Loan impairment charges and other credit risk provisions
33

Operating expenses
34

Share of profit in associates and joint ventures
36

Tax expense
36

Consolidated balance sheet
37

Movement from 31 December 2015 to 30 June 2016
38

Reconciliation of RoRWA measures
40

Ratios of earnings to combined fixed charges
40

 
 

Use of non-GAAP financial measures
Our reported results are prepared in accordance with IFRSs as detailed in the Financial Statements starting on page 109. In measuring our performance, the financial measures that we use include those which have been derived from our reported results in order to eliminate factors which distort period-on-period comparisons. These are considered non-GAAP financial measures.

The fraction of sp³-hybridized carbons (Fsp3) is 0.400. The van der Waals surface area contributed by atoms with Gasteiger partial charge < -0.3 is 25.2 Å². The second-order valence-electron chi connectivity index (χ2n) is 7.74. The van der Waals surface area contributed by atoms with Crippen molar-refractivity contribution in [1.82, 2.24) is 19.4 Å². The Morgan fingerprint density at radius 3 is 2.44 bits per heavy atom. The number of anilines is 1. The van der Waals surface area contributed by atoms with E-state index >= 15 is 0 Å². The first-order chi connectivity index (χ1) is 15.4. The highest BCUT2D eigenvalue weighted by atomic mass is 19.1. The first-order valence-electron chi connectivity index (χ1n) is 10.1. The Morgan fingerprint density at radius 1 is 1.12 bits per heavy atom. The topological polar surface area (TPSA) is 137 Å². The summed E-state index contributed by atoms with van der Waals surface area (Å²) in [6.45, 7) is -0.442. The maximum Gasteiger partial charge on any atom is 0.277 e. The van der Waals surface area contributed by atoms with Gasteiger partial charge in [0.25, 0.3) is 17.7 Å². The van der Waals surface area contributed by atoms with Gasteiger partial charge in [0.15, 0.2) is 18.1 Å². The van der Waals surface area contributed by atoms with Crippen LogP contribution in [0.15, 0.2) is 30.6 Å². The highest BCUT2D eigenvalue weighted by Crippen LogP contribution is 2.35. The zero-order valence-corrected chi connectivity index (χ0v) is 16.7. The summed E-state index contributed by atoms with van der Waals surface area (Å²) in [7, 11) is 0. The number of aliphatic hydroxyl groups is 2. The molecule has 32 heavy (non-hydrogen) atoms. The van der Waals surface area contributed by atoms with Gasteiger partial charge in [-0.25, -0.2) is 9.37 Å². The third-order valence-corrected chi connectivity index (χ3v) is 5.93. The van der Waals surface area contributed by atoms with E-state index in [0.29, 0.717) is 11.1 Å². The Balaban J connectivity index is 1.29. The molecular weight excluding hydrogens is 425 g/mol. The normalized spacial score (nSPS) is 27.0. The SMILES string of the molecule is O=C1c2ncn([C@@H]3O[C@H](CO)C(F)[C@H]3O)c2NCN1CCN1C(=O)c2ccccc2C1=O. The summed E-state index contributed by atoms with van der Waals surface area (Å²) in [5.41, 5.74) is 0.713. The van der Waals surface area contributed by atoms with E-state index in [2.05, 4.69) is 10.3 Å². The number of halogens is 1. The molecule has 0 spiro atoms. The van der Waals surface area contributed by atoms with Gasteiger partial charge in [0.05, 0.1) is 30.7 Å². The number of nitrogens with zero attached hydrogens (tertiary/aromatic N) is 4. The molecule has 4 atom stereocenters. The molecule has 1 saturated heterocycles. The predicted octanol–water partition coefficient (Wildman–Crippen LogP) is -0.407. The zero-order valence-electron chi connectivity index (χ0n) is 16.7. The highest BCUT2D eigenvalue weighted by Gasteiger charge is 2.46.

Non-GAAP financial measures that we use throughout this Interim Report 2016 are described below. Non-GAAP financial measures are described and reconciled to the closest reported financial measure when used.
 
Adjusted performance
Adjusted performance is computed by adjusting reported results for the period-on-period effects of foreign currency translation differences and significant items which distort period-on-period comparisons.
We use ‘significant items’ to collectively describe the group of individual adjustments that are excluded from reported results when arriving at adjusted performance. These items, which are detailed below, are ones that management and investors would ordinarily identify and consider separately when assessing performance in order to better understand underlying trends in the business.
We consider adjusted performance provides useful information for investors by aligning internal and external reporting, identifying and quantifying items management believes to be significant and providing insight into how management assesses period-on-period performance.
Foreign currency translation differences